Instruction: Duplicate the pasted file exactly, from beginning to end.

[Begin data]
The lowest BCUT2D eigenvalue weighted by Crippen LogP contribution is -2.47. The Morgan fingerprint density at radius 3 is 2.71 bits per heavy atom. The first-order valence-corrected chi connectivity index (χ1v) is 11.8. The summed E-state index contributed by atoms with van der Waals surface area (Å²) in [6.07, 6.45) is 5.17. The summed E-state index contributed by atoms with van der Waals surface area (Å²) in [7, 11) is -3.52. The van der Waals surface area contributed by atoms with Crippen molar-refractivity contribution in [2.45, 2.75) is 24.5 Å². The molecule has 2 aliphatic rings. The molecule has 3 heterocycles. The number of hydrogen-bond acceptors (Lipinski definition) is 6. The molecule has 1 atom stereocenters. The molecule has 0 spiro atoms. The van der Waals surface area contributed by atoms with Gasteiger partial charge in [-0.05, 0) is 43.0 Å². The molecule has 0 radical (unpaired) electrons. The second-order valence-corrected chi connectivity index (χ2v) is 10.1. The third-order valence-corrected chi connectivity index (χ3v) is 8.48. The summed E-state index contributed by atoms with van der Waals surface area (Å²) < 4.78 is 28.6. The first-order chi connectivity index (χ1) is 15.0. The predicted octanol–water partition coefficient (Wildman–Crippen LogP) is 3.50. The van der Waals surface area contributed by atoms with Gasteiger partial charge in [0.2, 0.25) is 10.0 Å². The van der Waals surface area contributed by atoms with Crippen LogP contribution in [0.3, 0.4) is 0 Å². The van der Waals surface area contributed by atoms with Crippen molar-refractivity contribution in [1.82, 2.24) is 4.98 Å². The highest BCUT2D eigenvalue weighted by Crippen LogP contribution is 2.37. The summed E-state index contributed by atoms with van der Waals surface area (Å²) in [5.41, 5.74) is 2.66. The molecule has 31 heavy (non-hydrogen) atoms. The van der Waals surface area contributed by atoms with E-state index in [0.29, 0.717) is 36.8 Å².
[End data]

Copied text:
The lowest BCUT2D eigenvalue weighted by Crippen LogP contribution is -2.47. The Morgan fingerprint density at radius 3 is 2.71 bits per heavy atom. The first-order valence-corrected chi connectivity index (χ1v) is 11.8. The summed E-state index contributed by atoms with van der Waals surface area (Å²) in [6.07, 6.45) is 5.17. The summed E-state index contributed by atoms with van der Waals surface area (Å²) in [7, 11) is -3.52. The van der Waals surface area contributed by atoms with Crippen molar-refractivity contribution in [2.45, 2.75) is 24.5 Å². The molecule has 2 aliphatic rings. The molecule has 3 heterocycles. The number of hydrogen-bond acceptors (Lipinski definition) is 6. The molecule has 1 atom stereocenters. The molecule has 0 spiro atoms. The van der Waals surface area contributed by atoms with Gasteiger partial charge in [-0.05, 0) is 43.0 Å². The molecule has 0 radical (unpaired) electrons. The second-order valence-corrected chi connectivity index (χ2v) is 10.1. The third-order valence-corrected chi connectivity index (χ3v) is 8.48. The summed E-state index contributed by atoms with van der Waals surface area (Å²) < 4.78 is 28.6. The first-order chi connectivity index (χ1) is 15.0. The predicted octanol–water partition coefficient (Wildman–Crippen LogP) is 3.50. The van der Waals surface area contributed by atoms with Gasteiger partial charge in [0.2, 0.25) is 10.0 Å². The van der Waals surface area contributed by atoms with Crippen LogP contribution in [0.3, 0.4) is 0 Å². The van der Waals surface area contributed by atoms with Crippen molar-refractivity contribution in [1.82, 2.24) is 4.98 Å². The highest BCUT2D eigenvalue weighted by Crippen LogP contribution is 2.37. The summed E-state index contributed by atoms with van der Waals surface area (Å²) in [5.41, 5.74) is 2.66. The molecule has 31 heavy (non-hydrogen) atoms. The van der Waals surface area contributed by atoms with E-state index in [0.29, 0.717) is 36.8 Å².